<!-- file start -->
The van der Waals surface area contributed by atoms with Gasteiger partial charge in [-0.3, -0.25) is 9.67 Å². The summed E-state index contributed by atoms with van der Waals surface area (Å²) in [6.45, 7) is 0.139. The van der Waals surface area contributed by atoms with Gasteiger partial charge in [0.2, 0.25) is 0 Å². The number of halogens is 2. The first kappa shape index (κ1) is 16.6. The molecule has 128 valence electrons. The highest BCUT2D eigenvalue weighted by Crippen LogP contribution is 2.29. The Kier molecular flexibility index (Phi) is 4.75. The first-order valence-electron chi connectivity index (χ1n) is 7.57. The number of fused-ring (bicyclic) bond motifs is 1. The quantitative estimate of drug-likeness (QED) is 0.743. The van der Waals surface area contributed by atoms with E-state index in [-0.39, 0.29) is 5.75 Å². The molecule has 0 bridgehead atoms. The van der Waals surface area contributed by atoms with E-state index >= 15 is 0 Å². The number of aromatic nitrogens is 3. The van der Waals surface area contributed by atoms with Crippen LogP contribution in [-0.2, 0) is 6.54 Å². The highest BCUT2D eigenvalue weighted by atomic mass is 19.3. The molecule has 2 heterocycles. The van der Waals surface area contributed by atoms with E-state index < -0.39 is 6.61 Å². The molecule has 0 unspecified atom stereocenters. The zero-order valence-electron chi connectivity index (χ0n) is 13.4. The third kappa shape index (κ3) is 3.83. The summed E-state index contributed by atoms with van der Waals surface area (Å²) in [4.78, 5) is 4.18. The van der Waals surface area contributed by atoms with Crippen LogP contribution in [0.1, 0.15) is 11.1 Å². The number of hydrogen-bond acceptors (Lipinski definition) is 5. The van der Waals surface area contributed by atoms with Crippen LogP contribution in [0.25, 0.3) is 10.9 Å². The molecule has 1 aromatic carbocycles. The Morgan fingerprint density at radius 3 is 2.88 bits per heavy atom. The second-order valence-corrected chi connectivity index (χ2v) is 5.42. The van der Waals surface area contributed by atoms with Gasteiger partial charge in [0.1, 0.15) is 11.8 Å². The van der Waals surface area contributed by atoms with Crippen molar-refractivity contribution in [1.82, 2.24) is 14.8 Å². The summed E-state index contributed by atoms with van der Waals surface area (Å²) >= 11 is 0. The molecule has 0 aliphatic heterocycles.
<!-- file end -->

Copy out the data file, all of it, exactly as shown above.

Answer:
The van der Waals surface area contributed by atoms with Gasteiger partial charge in [-0.3, -0.25) is 9.67 Å². The summed E-state index contributed by atoms with van der Waals surface area (Å²) in [6.45, 7) is 0.139. The van der Waals surface area contributed by atoms with Gasteiger partial charge in [0.2, 0.25) is 0 Å². The number of halogens is 2. The first kappa shape index (κ1) is 16.6. The molecule has 128 valence electrons. The highest BCUT2D eigenvalue weighted by Crippen LogP contribution is 2.29. The Kier molecular flexibility index (Phi) is 4.75. The first-order valence-electron chi connectivity index (χ1n) is 7.57. The number of fused-ring (bicyclic) bond motifs is 1. The quantitative estimate of drug-likeness (QED) is 0.743. The van der Waals surface area contributed by atoms with E-state index in [-0.39, 0.29) is 5.75 Å². The molecule has 0 bridgehead atoms. The van der Waals surface area contributed by atoms with E-state index >= 15 is 0 Å². The number of aromatic nitrogens is 3. The van der Waals surface area contributed by atoms with Crippen LogP contribution in [-0.2, 0) is 6.54 Å². The highest BCUT2D eigenvalue weighted by atomic mass is 19.3. The molecule has 2 heterocycles. The van der Waals surface area contributed by atoms with E-state index < -0.39 is 6.61 Å². The molecule has 0 unspecified atom stereocenters. The zero-order valence-electron chi connectivity index (χ0n) is 13.4. The third kappa shape index (κ3) is 3.83. The summed E-state index contributed by atoms with van der Waals surface area (Å²) in [4.78, 5) is 4.18. The van der Waals surface area contributed by atoms with Crippen LogP contribution in [0.1, 0.15) is 11.1 Å². The number of hydrogen-bond acceptors (Lipinski definition) is 5. The van der Waals surface area contributed by atoms with Crippen LogP contribution in [0.25, 0.3) is 10.9 Å². The molecule has 1 aromatic carbocycles. The Morgan fingerprint density at radius 3 is 2.88 bits per heavy atom. The second-order valence-corrected chi connectivity index (χ2v) is 5.42. The van der Waals surface area contributed by atoms with Gasteiger partial charge in [0.1, 0.15) is 11.8 Å². The van der Waals surface area contributed by atoms with Crippen molar-refractivity contribution in [1.82, 2.24) is 14.8 Å². The summed E-state index contributed by atoms with van der Waals surface area (Å²) >= 11 is 0. The molecule has 0 aliphatic heterocycles.